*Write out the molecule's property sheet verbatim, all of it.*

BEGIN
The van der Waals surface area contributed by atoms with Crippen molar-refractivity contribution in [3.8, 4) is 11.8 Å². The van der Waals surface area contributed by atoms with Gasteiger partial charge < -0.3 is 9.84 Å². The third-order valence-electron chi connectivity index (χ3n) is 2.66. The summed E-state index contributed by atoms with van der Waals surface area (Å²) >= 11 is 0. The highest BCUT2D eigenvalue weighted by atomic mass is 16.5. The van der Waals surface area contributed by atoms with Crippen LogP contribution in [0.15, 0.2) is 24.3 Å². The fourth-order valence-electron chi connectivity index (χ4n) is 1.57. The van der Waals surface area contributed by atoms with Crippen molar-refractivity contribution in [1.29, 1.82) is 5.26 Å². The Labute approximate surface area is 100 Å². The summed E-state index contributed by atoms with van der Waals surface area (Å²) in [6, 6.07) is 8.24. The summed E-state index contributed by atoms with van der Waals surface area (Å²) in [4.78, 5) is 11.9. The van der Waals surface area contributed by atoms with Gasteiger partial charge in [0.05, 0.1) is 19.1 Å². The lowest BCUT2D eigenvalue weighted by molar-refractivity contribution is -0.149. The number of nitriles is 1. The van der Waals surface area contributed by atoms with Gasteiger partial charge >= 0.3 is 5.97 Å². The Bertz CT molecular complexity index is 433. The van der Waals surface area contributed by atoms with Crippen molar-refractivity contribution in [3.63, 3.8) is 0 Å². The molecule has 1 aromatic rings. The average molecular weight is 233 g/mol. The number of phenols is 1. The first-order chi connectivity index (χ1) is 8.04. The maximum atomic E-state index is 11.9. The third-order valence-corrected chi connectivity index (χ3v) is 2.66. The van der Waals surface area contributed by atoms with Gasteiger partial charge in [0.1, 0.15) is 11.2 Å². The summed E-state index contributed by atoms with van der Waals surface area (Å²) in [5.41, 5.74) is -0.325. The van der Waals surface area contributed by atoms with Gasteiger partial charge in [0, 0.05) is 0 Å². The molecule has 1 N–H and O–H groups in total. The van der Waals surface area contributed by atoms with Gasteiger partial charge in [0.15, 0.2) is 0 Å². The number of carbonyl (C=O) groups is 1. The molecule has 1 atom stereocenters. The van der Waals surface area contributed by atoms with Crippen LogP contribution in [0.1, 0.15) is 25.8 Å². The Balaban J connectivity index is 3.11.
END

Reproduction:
The van der Waals surface area contributed by atoms with Crippen molar-refractivity contribution in [3.8, 4) is 11.8 Å². The van der Waals surface area contributed by atoms with Gasteiger partial charge < -0.3 is 9.84 Å². The third-order valence-electron chi connectivity index (χ3n) is 2.66. The summed E-state index contributed by atoms with van der Waals surface area (Å²) >= 11 is 0. The highest BCUT2D eigenvalue weighted by atomic mass is 16.5. The van der Waals surface area contributed by atoms with Crippen LogP contribution in [0.15, 0.2) is 24.3 Å². The fourth-order valence-electron chi connectivity index (χ4n) is 1.57. The van der Waals surface area contributed by atoms with Crippen molar-refractivity contribution in [1.29, 1.82) is 5.26 Å². The Labute approximate surface area is 100 Å². The summed E-state index contributed by atoms with van der Waals surface area (Å²) in [6, 6.07) is 8.24. The summed E-state index contributed by atoms with van der Waals surface area (Å²) in [4.78, 5) is 11.9. The van der Waals surface area contributed by atoms with Gasteiger partial charge in [0.05, 0.1) is 19.1 Å². The lowest BCUT2D eigenvalue weighted by molar-refractivity contribution is -0.149. The number of nitriles is 1. The van der Waals surface area contributed by atoms with Gasteiger partial charge >= 0.3 is 5.97 Å². The Bertz CT molecular complexity index is 433. The van der Waals surface area contributed by atoms with Crippen molar-refractivity contribution in [3.63, 3.8) is 0 Å². The molecule has 1 aromatic rings. The average molecular weight is 233 g/mol. The number of phenols is 1. The first-order chi connectivity index (χ1) is 8.04. The maximum atomic E-state index is 11.9. The third-order valence-corrected chi connectivity index (χ3v) is 2.66. The van der Waals surface area contributed by atoms with Gasteiger partial charge in [0.1, 0.15) is 11.2 Å². The summed E-state index contributed by atoms with van der Waals surface area (Å²) in [5.41, 5.74) is -0.325. The van der Waals surface area contributed by atoms with Gasteiger partial charge in [0, 0.05) is 0 Å². The molecule has 1 N–H and O–H groups in total. The van der Waals surface area contributed by atoms with Gasteiger partial charge in [0.15, 0.2) is 0 Å². The number of carbonyl (C=O) groups is 1. The molecule has 1 atom stereocenters. The van der Waals surface area contributed by atoms with Crippen LogP contribution in [0.1, 0.15) is 25.8 Å². The Balaban J connectivity index is 3.11.